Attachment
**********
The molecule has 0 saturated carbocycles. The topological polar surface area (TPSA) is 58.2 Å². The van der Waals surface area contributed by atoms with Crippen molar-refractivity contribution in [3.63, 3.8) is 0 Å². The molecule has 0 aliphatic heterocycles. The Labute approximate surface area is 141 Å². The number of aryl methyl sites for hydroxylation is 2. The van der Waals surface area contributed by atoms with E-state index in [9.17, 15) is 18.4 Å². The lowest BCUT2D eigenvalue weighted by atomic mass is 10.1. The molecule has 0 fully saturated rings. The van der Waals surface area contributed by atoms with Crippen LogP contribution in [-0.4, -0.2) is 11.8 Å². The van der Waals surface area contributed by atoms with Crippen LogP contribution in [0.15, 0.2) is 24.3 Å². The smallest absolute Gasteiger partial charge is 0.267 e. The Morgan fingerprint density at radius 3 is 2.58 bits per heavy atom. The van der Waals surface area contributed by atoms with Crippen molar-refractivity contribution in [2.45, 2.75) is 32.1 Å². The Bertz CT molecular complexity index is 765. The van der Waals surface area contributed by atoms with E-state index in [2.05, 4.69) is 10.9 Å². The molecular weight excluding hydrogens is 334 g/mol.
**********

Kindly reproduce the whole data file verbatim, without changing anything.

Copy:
The molecule has 0 saturated carbocycles. The topological polar surface area (TPSA) is 58.2 Å². The van der Waals surface area contributed by atoms with Crippen molar-refractivity contribution in [3.63, 3.8) is 0 Å². The molecule has 0 aliphatic heterocycles. The Labute approximate surface area is 141 Å². The number of aryl methyl sites for hydroxylation is 2. The van der Waals surface area contributed by atoms with E-state index in [9.17, 15) is 18.4 Å². The lowest BCUT2D eigenvalue weighted by atomic mass is 10.1. The molecule has 0 fully saturated rings. The van der Waals surface area contributed by atoms with Crippen LogP contribution in [-0.4, -0.2) is 11.8 Å². The van der Waals surface area contributed by atoms with Crippen LogP contribution in [0.15, 0.2) is 24.3 Å². The smallest absolute Gasteiger partial charge is 0.267 e. The Morgan fingerprint density at radius 3 is 2.58 bits per heavy atom. The van der Waals surface area contributed by atoms with Crippen molar-refractivity contribution in [2.45, 2.75) is 32.1 Å². The Bertz CT molecular complexity index is 765. The van der Waals surface area contributed by atoms with E-state index in [2.05, 4.69) is 10.9 Å². The molecular weight excluding hydrogens is 334 g/mol.